Down in Flames: Locked-On (or as I like to refer to it Down in Flames: Top Gun) brings the Down in Flames System to the jet age, by adding deadly tone seeking missile combat, afterburners and range.
With the advent of jets, the deadliness of the game ratchets up as the “one hit one kill” sudden death nature of modern combat brings a new feel to a beloved and fantastic game that is very different than earlier versions of Down in Flames!
The general mechanics of the system are still there, with the use of cards to maneuver into position and to bring your guns and missiles to bear on your target, with the same counter play of cards to get you out of trouble, but the element of range has now been introduced which was a challenge at first to get my head around, but more on that later.
In this Action Point, I want to take you through your new aircraft options, and oh there are many, as well as a look at some of their new abilities like Counter Measures and Afterburners.
Choices for Aircraft and Aircraft Display Cards
Down in Flames: Locked-On offers aircraft from the very end of World War II, from the Korean War through to modern times and the most advanced fighter jet ever made the F-22 Raptor. Other aircraft include the Harrier, Phantom, Tomcat, Eagle, Fighting Falcon, Hornet, MiG-21, MiG-23, MiG-29, Corsair II, Intruder, Aardvark, Su-22, and many more. All of these advanced aircraft have upgraded systems including the best Performance Ratings ever seen in a DiF product, Afterburners and Missiles. In our few recent plays we used the F18A Hornet vs. the MiG-29 (which ended in a victory for me and the Hornet) and then the Mirage IIIEA vs. the Sea Harrier FRS.1 (also a well earned victory for me using the Mirage).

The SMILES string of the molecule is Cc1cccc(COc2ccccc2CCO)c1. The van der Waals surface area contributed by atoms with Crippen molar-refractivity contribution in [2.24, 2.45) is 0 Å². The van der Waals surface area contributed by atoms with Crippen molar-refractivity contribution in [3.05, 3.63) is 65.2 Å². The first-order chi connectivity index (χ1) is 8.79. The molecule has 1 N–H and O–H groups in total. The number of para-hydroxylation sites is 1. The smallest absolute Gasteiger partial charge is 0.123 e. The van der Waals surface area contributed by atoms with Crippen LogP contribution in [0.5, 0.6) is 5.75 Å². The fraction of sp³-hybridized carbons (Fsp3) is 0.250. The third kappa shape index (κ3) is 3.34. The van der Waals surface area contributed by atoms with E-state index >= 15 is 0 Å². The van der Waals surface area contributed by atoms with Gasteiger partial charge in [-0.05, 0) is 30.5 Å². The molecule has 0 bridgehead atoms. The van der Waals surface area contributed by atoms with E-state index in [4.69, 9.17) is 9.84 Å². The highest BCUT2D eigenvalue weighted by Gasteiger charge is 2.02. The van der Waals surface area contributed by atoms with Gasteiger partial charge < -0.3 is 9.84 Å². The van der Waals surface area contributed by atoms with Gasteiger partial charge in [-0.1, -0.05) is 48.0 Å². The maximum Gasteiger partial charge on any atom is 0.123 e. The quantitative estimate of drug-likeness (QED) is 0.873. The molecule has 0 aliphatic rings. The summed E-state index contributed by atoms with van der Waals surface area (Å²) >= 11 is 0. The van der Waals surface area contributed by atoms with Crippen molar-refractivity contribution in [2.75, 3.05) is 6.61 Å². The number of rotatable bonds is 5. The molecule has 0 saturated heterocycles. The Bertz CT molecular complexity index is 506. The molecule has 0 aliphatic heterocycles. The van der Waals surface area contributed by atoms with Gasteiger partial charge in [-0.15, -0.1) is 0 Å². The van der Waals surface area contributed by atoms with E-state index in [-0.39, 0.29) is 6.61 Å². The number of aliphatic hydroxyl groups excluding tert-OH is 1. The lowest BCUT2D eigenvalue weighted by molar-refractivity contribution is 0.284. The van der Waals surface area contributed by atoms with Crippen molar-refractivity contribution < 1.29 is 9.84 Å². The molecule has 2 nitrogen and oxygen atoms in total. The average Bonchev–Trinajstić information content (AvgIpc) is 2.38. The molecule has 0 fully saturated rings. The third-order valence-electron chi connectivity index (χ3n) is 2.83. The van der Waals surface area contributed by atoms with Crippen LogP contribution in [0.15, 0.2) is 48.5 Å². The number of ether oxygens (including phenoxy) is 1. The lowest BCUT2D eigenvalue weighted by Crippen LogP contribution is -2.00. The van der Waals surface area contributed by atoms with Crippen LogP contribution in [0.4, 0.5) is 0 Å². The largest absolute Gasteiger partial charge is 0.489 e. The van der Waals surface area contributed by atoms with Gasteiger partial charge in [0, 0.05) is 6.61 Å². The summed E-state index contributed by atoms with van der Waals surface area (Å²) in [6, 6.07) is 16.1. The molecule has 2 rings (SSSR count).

The game now provides these very cool Aircraft Display Cards that help players keep their information in one space and all nice and tidy. This card tracks your available missiles, your altitude, relative range to your target and also tracks your counter measures and Afterburners. These cards are not necessary to play but definitely improve the overall function of the DiF experience.
As these are jets, they are powerful advanced fighting machines and have two new features to offer players.
Some jets have the addition of Afterburners. Some have only one such Afterburner but more advanced jets have two. If you choose to turn on your aircraft’s Afterburners, flip one of your Afterburner counters to its On side.
Use the A/B numbers in the upper right corner of the Thrust areas on your Aircraft card for card draws during the Pre-Turn and Post-Turn Discard and Draw Cards steps when these Afterburners are engaged. Extra cards, and the ability to gain more cards, are key in the successful play of DiF, as they simply give you more tools to foil your enemies.
Your Afterburners will remain On until the start of your next turn and you will discard the counter at the start of your next turn. Why is this important? If your aircraft’s Afterburners are On, and a Heat Seeking Missile is fired at your aircraft, the Missile draws 2 extra cards for its mini-hand which means it has more cards to play and counter your targets evasive card plays. You will need to use these Afterburners wisely as they offer a big advantage but also can be your downfall.
Counter Measures are a means of last resort. They allow a player who has no cards in their hand able to counter the current played card to avoid a Missile and can be very frustrating to their opponent. But they are not full proof though as there are a few cards that can counter them, such as Scissors.
I can tell you that counter measures are a wonderful addition to the game and can make your dogfighting experience that much more tense and enjoyable.
In our next Action Point, we will take a look at Range, which is a new addition to the system that can be difficult to get at first, as well as an example of card play.